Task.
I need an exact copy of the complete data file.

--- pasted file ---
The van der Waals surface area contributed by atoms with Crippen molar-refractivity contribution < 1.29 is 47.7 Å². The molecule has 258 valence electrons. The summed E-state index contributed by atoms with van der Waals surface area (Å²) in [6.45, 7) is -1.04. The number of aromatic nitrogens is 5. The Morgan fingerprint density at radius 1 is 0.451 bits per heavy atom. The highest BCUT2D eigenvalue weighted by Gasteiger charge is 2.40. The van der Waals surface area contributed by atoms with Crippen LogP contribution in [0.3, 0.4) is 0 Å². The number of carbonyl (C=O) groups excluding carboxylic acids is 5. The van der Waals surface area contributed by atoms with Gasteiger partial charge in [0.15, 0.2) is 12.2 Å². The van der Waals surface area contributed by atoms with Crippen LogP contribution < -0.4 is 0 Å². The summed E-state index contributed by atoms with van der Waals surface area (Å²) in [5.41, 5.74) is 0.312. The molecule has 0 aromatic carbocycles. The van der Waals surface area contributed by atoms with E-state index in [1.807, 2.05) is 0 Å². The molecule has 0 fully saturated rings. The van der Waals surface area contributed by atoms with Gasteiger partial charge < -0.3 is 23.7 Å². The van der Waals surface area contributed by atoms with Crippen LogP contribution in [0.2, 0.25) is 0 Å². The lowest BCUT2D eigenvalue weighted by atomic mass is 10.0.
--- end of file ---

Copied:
The van der Waals surface area contributed by atoms with Crippen molar-refractivity contribution < 1.29 is 47.7 Å². The molecule has 258 valence electrons. The summed E-state index contributed by atoms with van der Waals surface area (Å²) in [6.45, 7) is -1.04. The number of aromatic nitrogens is 5. The Morgan fingerprint density at radius 1 is 0.451 bits per heavy atom. The highest BCUT2D eigenvalue weighted by Gasteiger charge is 2.40. The van der Waals surface area contributed by atoms with Crippen LogP contribution in [0.3, 0.4) is 0 Å². The number of carbonyl (C=O) groups excluding carboxylic acids is 5. The van der Waals surface area contributed by atoms with Gasteiger partial charge in [0.15, 0.2) is 12.2 Å². The van der Waals surface area contributed by atoms with Crippen LogP contribution < -0.4 is 0 Å². The summed E-state index contributed by atoms with van der Waals surface area (Å²) in [5.41, 5.74) is 0.312. The molecule has 0 aromatic carbocycles. The van der Waals surface area contributed by atoms with E-state index in [1.807, 2.05) is 0 Å². The molecule has 0 fully saturated rings. The van der Waals surface area contributed by atoms with Gasteiger partial charge < -0.3 is 23.7 Å². The van der Waals surface area contributed by atoms with Crippen LogP contribution in [0.2, 0.25) is 0 Å². The lowest BCUT2D eigenvalue weighted by atomic mass is 10.0.